29.05.2022 | A Few Personal Thoughts on “Fatherless”

This post has been a long time in the making. Frank Turner played his song “Fatherless” for the first time on a live stream last summer. My first thought back then was “Holy Shit, I can’t believe he’s not holding anything back and that he’s fine with burning all the bridges”. Of course by now we’ve learned that in the last few years he was rather building bridges and that he is in fact on friendly terms with his parent after all this time. My second thought went much deeper and triggered so much that even a year later I’m not sure I’ll be able to articulate it as well as Frank does. It wasn’t so much a thought, but rather the almost visceral relief to hear someone – Frank – voice these thoughts and emotions I hadn’t even admitted to myself for most of my life. Let alone speak them to anyone else.

The thing is: On a rational level I know my mum and my dad loved me and cared for me. And I’m sure they did the best they could. Our parents / my mum (after my dad had passed away too early) supported my brothers and me in all our various endeavours. On a practical level and I think in any other way as best as she saw herself capable to. And I know that alone made me privileged compared to others. Moaning to myself about how little my mum actually understood me and how little she seemed to care (or was unable to express that she cared) made me feel ungrateful and thus guilty when I knew others had an even worse or no relationship at all with their parents.

After I made the more or less conscious decision in my mid- to late Twenties to accept that I didn’t have a “perfect Hallmark Mum” I also often thought – or rather assumed I should think: “I’m an adult now. It’s all been a long time ago, suck it up, woman”. And that seemed to have worked for a while. Though…. I probably was just burying it all deep down in my subconscious? I mean, two decades later in my Fourties I did reach the point where I finally started seeking professional help for some of my issues.

Anyway last year Frank played this song and in his typical eloquent and beautiful way actually spoke what I considered unspeakable till then. And with singing these words not just allowed me to admit to myself that part of me still hurt from those experiences however long ago. And also showed me that there are others who feel the same way. That even as adult it’s okay to (sometimes) feel like this. And that it’s nothing to be ashamed of, because you don’t pick the family you’re born into.

[….]
I was never taught how to deal with this,
But I soldier onwards nonetheless.
I’m fatherless
And it makes me feel like I’m an alien.

I don’t remember when I realized that my relationship to my mum was not as it was supposed to be. I honestly don’t know where I got the idea of how good / close it was supposed to be in the first place. TV? Media? Friends maybe, but we didn’t really talk about that or at least I didn’t address it with anyone. Looking back I can barely remember a few (girl)friends who clearly had a close relationship with their mums.

Be that as it may: I don’t remember ever going to my mum with a problem or asking for her advise about problems with friends or school or anything. Growing up I often did feel like I was soldiering on(wards) on my own. I think I always had the idea that my mum wouldn’t be able to understand or help with any of my problems. I know I later often thought that I shouldn’t add my worries to my mum’s worries. And I did feel so alienated by it, because I also still thought the “normal” relationship to a parent is one of trust and of telling them things; to be cared for and to be helped and supported. I should probably add that I’ve always been a bit of a Daddy’s girl. Clearly spoilt by him when it comes to attention and special treatments. Though I don’t recall going to him with my problems either. But I sometimes wonder now if my close ties to my dad might have contributed to the fact that my relationship to my mum wasn’t as close as it could have been. That didn’t change or got better after my dad unexpectedly passed away when I was 14. Rather the contrary, I’m afraid. The way we as a family unit did not properly deal with that loss might be a topic for another blog post some day.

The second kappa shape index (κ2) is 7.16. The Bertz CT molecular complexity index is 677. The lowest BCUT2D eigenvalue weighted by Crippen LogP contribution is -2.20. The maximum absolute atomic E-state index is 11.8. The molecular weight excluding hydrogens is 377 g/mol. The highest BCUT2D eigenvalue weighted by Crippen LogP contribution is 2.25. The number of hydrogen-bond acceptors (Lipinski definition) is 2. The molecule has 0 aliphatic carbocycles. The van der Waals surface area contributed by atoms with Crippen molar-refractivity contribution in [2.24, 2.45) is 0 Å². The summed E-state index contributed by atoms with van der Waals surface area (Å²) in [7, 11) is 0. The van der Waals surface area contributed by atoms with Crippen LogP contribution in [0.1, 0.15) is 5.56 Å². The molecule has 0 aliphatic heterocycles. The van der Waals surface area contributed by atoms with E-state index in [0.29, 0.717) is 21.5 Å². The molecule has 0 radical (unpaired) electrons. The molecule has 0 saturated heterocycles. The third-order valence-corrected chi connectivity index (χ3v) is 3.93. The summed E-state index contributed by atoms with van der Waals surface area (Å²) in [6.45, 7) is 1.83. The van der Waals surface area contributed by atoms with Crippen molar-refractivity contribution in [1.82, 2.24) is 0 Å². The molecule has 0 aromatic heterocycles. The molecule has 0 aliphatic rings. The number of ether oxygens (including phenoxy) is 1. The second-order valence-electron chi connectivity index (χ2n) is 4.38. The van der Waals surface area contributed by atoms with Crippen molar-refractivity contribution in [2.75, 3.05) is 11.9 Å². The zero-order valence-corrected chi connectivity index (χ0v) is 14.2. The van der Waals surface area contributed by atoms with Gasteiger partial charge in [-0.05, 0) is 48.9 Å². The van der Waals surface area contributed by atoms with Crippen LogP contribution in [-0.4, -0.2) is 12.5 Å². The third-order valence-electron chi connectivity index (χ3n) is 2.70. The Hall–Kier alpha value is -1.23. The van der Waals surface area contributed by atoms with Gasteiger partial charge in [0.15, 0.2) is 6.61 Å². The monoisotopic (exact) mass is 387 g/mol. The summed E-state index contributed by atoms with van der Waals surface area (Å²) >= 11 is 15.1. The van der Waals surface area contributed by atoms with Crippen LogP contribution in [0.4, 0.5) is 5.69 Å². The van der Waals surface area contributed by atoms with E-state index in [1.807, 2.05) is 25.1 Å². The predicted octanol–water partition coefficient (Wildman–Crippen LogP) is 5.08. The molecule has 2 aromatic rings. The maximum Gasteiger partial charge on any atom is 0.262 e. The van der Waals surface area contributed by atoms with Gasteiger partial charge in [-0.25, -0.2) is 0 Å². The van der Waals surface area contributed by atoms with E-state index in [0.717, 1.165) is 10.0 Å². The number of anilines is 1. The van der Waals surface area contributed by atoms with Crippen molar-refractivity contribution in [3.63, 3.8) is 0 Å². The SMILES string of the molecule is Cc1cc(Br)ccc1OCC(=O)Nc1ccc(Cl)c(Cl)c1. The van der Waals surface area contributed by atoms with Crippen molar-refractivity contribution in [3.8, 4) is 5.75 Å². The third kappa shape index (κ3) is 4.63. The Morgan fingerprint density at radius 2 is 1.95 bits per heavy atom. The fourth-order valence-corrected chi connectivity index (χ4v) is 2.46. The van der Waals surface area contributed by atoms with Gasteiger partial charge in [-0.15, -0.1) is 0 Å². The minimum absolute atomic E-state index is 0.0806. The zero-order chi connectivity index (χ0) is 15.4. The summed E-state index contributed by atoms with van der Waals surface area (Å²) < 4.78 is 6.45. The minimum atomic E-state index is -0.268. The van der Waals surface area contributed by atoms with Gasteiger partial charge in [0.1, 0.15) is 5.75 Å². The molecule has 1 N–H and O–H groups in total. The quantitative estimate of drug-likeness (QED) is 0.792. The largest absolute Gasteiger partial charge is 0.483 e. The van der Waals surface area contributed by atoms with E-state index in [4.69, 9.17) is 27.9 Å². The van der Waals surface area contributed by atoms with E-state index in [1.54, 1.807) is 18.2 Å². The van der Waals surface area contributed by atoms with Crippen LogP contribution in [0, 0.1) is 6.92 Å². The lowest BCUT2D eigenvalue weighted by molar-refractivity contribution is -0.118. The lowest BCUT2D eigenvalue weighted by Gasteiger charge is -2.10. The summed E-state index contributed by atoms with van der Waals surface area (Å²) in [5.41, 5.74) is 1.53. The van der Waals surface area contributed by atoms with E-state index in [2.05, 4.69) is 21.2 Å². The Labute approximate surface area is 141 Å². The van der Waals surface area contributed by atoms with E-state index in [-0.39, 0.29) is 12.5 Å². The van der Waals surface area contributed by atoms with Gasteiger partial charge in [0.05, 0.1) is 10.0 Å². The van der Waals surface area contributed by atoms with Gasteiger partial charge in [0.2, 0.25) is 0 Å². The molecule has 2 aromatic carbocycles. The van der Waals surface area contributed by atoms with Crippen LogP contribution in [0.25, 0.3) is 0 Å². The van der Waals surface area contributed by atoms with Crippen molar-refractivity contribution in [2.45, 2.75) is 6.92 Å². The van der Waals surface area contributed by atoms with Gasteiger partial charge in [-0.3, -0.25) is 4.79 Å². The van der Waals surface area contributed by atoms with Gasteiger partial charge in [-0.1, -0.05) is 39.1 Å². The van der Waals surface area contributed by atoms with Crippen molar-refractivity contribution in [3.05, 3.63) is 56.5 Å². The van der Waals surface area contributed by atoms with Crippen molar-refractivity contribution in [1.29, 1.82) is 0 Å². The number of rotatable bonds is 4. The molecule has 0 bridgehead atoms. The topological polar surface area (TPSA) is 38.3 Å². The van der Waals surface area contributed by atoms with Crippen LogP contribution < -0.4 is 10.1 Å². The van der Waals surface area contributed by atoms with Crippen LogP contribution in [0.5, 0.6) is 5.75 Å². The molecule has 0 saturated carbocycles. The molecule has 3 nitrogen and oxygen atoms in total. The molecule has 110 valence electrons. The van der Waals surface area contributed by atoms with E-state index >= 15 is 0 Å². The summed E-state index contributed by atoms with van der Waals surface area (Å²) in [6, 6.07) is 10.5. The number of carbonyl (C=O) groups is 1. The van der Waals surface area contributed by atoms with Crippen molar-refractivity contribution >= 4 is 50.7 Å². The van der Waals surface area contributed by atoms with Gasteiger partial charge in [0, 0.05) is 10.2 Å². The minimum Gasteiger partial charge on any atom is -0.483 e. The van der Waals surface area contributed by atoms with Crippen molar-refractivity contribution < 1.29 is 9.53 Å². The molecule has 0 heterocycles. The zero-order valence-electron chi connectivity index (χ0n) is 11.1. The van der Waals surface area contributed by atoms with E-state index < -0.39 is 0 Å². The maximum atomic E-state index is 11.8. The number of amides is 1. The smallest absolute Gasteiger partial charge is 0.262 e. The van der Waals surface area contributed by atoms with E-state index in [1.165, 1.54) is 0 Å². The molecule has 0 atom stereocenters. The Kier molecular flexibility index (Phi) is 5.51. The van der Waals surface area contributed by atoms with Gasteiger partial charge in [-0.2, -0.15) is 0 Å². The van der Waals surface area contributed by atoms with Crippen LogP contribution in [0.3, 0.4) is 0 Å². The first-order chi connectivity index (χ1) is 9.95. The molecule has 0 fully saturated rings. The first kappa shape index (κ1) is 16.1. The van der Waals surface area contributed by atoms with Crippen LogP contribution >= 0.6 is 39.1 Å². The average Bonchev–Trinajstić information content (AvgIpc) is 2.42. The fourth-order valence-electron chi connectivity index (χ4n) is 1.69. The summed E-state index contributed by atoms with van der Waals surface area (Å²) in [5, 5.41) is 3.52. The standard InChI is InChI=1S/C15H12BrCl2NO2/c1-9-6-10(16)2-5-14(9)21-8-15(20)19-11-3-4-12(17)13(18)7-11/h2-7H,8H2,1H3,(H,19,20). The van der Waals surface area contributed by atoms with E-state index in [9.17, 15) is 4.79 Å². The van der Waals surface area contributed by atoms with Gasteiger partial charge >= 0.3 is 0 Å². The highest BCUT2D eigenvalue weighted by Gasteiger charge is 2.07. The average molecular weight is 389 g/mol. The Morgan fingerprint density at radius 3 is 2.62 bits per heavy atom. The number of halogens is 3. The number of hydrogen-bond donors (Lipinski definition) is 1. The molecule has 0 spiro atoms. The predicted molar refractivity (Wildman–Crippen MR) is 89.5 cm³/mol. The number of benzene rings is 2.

Oh lord what I wouldn’t give
For a caregiver who had care to give.

Repeating a thing I said above: On a rational level I know my mum cared for me. But last week my therapist asked me about moments I remember when I actually experienced feeling loved / cared for by my mum. And I blanked. I still do! I’ve been thinking about this on and off since then, trying to recall a significant moment or just any tiny ones. And I don’t remember any. And that makes me so sad and already made me cry a bit a few times, because it’s not supposed to feel that way. Is it? To be fair, I don’t recall much affection from my dad either, but at least he always gave me the feeling I was special and like I said he clearly spoiled me a bit. But memories of my mum in that regard are a blank canvas. I’m trying to figure out why that is and as I tend to do, also started wondering how much of this “not remembering” is my fault or if it is in fact all my fault. Because *I* don’t remember it. And what kind of daughter doesn’t remember moments where her mum showed her love and care?

I’m alone and I don’t know
How or if to be a man.

[….]

Someone to take me fishing.
You can’t blame a grown up kid for wishing.

Someone to teach me how to shave,
To tut over the mistakes I’ve made,
And to offer me some fatherly advice.
Some kind of acknowledgement would be nice.

So much to unpack in these few lines, I hardly know where to begin, because it all blends into each other. I’m sure my mum tutted over the small mistakes I made as a child. I don’t think she noticed much of the mistakes I made as a (young) adult. I at least didn’t really tell her about them, because I didn’t expect her to have a solution for any of them.

How or if to be a woman? My mum had a clear idea of a girl’s / woman’s role in society, which to her belief was to be the caregiver for the people around her. She was raised and taught that way and it was the only way she knew how to be a woman. I’m sure she expected me to follow her role model just as she was expected to follow her mother’s when she was girl. But as long as I remember I had no intention whatsoever to do that. Like I said, I was a daddy’s girl. And I didn’t understand why I was supposed to help my mum with setting the table and doing the dishes and doing the laundry when neither of my brothers was ever asked to. We had so many fights about that when I was a teenage girl / young adult. It wasn’t pretty! To be fair, there were other tasks in the garden or such my brothers helped out with and I maybe wouldn’t have liked to do those either. But I was never even asked to.